‘Illogical’ market demands

Safeya Mounir , Friday 14 Sep 2018

Are Egyptian government debt instruments becoming less appealing to foreign investors

Mohamed Maait
Egypt's Finance Minister Mohamed Maait (Photo: Courtesy of the Ministry of Finance)

The Ministry of Finance cancelled a five- and 10-year treasury bond sale of a total value of LE3.5 billion ($195.4 million) for the second time this week due to banks and other investors requesting higher interest rates. The ministry had earlier cancelled another tender on 9 July.

“We have been affected by the turbulence the emerging markets are witnessing worldwide,” said Riham Al-Desouki, an economist. “Investors abroad are worried about investing in short-term debt instruments in emerging markets.”

Demand for debt instruments in Egypt “in the form of bonds and treasury bills has decreased in the past few months compared to the period following the floatation of the pound” in late 2016, she said.

The central bank data showed that foreign investors sold LE 29.9 billion worth of Egyptian treasuries in June on the back of the emerging markets problem.

The demand on Egyptian T-bills has slowed down since April, impacted by the wider emerging markets sell-off “Foreign investors already have high levels of investment in this kind of instruments, which explains their decreasing appetite for them.”

It was unclear whether the Ministry of Finance and Central Bank of Egypt (CBE) would re-offer the bonds at private auction, as it had done the week before when the National Investment Bank bought the bonds at a private auction, according to Reuters.

“Egypt aims to reach an average interest rate on government debt instruments in the current 2018-2019 budget of about 14.7 per cent compared with 18.5 per cent in fiscal year 2017-2018, which ended on 30 June,” Reuters reported.

One banker who spoke on condition of anonymity said “it was logical on the part of the government to cancel the tenders because of high interest rates.”

He told Reuters, “how can the government buy at those rates for 10 years? We want to reduce the budget deficit rather than increase it. It is best to focus on treasury bills in the upcoming period.”

According to Reuters, “Egypt’s funding needs in the 2018-2019 fiscal year are about LE714.637 billion, of which LE511.208 billion should come from domestic debt instruments and the rest should be external financing from bond issuances and the International Monetary Fund loan.”

Last week minister of Finance Mohamed Maait said limiting borrowing tops Madbouli’s government priority list.

“One of the ways is to put a limit on what you’re going to borrow, internally or externally. You want to grow, you want to finance the growth, so either you have enough funds for your growth or you’re going to have to borrow. … We will send the government within weeks a plan to manage the public debt, including putting a cap on external borrowing,” he told Reuters.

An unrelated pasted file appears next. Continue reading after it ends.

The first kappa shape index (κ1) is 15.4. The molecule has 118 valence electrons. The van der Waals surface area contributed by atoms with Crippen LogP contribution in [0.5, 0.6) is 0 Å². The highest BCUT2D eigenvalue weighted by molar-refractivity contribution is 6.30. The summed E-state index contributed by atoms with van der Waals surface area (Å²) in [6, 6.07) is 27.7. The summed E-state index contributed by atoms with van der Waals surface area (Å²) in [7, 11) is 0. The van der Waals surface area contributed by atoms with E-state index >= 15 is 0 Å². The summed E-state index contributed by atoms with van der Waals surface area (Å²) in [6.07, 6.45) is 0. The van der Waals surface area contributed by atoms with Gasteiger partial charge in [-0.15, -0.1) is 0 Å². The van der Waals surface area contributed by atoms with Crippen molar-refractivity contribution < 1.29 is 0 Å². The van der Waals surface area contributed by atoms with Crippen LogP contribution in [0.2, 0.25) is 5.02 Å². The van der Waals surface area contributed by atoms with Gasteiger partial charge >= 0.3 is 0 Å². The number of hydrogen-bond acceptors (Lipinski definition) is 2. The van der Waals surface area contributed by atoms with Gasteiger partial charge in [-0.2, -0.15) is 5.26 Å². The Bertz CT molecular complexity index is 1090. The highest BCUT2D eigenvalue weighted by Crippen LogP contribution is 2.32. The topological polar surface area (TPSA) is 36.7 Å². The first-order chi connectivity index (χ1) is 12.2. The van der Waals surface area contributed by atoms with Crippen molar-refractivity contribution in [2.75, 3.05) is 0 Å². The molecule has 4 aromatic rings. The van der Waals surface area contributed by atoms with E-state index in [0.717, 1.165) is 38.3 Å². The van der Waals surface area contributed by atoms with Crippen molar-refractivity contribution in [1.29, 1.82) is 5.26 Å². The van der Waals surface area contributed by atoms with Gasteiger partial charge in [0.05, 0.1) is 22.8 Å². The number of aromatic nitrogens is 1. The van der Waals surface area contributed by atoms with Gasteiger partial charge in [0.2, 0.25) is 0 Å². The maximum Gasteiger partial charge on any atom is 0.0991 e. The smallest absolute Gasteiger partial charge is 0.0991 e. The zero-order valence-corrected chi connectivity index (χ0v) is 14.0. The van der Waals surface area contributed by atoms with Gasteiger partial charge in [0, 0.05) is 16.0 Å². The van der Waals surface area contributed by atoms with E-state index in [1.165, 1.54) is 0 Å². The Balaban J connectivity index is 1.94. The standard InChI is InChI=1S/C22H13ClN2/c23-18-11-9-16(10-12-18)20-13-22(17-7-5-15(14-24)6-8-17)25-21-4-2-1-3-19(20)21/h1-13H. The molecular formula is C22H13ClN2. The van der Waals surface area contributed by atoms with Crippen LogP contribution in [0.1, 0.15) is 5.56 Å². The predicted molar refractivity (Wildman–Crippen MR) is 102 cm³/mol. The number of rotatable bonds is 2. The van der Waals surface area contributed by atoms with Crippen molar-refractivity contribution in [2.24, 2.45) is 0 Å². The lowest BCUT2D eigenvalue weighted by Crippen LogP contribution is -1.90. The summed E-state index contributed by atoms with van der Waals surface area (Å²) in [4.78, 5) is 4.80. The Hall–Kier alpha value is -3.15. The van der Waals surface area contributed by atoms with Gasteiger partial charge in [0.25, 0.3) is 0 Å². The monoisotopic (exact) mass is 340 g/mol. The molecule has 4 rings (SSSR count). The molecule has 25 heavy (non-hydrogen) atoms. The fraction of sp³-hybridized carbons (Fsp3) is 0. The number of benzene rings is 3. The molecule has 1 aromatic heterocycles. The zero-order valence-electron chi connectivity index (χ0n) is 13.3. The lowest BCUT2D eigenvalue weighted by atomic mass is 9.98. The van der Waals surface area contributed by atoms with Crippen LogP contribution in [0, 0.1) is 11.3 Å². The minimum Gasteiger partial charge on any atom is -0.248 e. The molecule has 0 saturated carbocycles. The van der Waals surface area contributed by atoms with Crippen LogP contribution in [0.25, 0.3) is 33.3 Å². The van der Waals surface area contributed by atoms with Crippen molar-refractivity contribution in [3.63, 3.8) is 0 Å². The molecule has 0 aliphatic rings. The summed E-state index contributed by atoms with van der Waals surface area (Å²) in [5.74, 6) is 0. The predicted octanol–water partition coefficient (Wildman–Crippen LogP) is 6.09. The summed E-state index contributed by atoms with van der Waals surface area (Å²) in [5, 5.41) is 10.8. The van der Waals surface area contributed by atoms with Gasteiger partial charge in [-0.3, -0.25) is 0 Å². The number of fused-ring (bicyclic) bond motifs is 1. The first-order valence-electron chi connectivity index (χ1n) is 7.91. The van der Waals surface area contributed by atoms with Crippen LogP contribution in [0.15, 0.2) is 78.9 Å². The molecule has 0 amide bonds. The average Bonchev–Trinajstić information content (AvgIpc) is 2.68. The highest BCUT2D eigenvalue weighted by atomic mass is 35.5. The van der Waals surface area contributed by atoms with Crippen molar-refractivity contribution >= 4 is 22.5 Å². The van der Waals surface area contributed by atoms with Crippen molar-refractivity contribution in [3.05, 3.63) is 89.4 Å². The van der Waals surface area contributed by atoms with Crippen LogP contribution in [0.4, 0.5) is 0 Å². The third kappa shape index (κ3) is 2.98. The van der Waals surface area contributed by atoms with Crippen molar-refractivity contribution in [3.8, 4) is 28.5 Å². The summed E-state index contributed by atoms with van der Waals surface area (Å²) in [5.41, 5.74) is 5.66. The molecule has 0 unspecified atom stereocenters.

Maait , talking in the 23rd EuroMoney Egypt Conference last week stressed that the cancellation of the 4 September tender had been the result of “risks associated with emerging markets”, adding that “foreigners’ demand for government debt instruments is not declining.

The reason for requesting higher interest rates at the cancelled tender was the events taking place in Turkey and Argentina.”

The Ministry of Finance released a statement saying that the requested interest rates were “illogical” and that “they do not reflect the country’s good economic and financial performance nor its improved credit ratings.” The auction was cancelled to prevent the treasury from shouldering unjustified three- or seven-year debt servicing.

Bankers who participated in the 4 September auction had requested rates ranging between 18.5 and 18.6 per cent, according to Reuters.

The crisis within the ranks of the world’s emerging markets has led Argentina to raise interest rates to 60 per cent. MSCI indicators, a set of indicators of stock-market performance maintained by investment bank Morgan Stanley, for emerging markets have dropped by eight per cent, and the Turkish lira has lost 37 per cent of its value since the beginning of the year.

Omar El-Shenety, managing director of Multiples Group, an investment firm, said that “investment funds are retreating from emerging markets, preferring to invest in the US market. This has negatively affected emerging markets such as Turkey, Argentina and Nigeria.”

Foreign investments in Egyptian government debt instruments since the floatation of the pound in November 2016 and until the end of July 2018 had reached $17.5 billion.

El-Shenety believes the CBE will try to maintain the present exchange and interest rates at the same levels until the end of the year.

* A version of this article appears in print in the 13 September 2018 edition of Al-Ahram Weekly under the headline: ‘Illogical’ market demands 

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